It took Bolsonaro nearly 48 hours after the results were announced to deliver his address, which did little to appease his supporters and the 58 million who voted for him. While not openly conceding, he never put up a fight or even came close to calling a coup, as his critics had predicted he would in case Lula won. 

He was contained and circumspect to avoid fanning the flames of his supporters, deeming the protests “democratic and legit” but calling for the blockades to end at the same time. Bolsonaro reaffirmed his respect for the Constitution, stating many times he would play by the rules. Finally, he kickstarted the transition process.

It wasn’t a resounding victory for Lula.

Far from it, actually, and here’s why: voting is compulsory for eligible citizens living in Brazil or abroad, which means a universe of 156 million voters. Lula’s 60 million mean only 38% of the voting population actually supports him. That’s significant – and there’s no second place in politics – but still uncomfortably low for a newly elected president.

It spells significant opposition and a very short honeymoon for Lula and his allies going into 2023 and beyond, especially if the economy worsens (which has a very high probability of happening, as we all know).

Bolsonaro doesn’t have much going for him, either, having conquered only about 36% of valid ballots by the same calculations. In other words, when taking into account those who either abstained or canceled their vote, it becomes evident that neither candidate had significant support among the electorate and general population.

The logical conclusion? If Bolsonaro had taken the presidency on Sunday, we’d be witnessing the other part of the population protesting in the streets instead.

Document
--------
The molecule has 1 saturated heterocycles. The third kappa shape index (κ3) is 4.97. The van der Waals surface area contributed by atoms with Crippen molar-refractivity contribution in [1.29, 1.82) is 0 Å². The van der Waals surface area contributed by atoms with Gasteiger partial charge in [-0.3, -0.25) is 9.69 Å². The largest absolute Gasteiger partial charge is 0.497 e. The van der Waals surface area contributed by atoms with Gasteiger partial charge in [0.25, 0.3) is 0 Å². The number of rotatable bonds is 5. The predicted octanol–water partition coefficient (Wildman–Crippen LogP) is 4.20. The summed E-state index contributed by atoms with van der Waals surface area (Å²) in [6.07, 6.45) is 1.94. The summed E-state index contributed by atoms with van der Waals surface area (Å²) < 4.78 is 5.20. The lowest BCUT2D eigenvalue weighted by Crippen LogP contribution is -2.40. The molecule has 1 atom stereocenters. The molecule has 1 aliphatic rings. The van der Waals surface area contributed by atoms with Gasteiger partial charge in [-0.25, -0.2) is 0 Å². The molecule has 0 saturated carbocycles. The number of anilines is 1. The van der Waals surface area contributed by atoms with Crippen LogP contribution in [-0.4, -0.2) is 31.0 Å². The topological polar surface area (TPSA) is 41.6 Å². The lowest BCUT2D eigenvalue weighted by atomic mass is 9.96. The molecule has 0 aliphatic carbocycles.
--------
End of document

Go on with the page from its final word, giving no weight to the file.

That means people are weary, uninspired, and unsatisfied with the feeble, mediocre, dishonest, and inept leadership – from both sides. Which explains in good part the political polarization, extremism, and division. 

Objectively, Bolsonaro has some positive economic statistics and achievements to show for him, but few were paying attention or felt moved by these. He wasn’t able to connect his accomplishments to his controversial figure and conquer support beyond his core constituency, to the point where voters chose to reinstall a known populist ex-convict with hanging charges instead of giving the incumbent a second term.

We can protest in droves against the lack of transparency while shouting at the top of our lungs about fraud and manipulation. Whether A or B wins, whether turnout is 100% or 10% – no outcome will be satisfactory because people no longer have faith in the system or the leadership. And these don’t give two craps for the wants and needs of the population, either. 

This is an institutional as well as a political crisis, and it’s global. I have no crystal ball, but I’m willing to bet on a similar outcome for the US midterm elections (which should be over by the time this post goes live). There will be no massive red or blue wave; rather, a ripple and yet another letdown for radicals on both sides. Nobody will be assured or satisfied with anything. The same is occurring in all democracies. Tough times.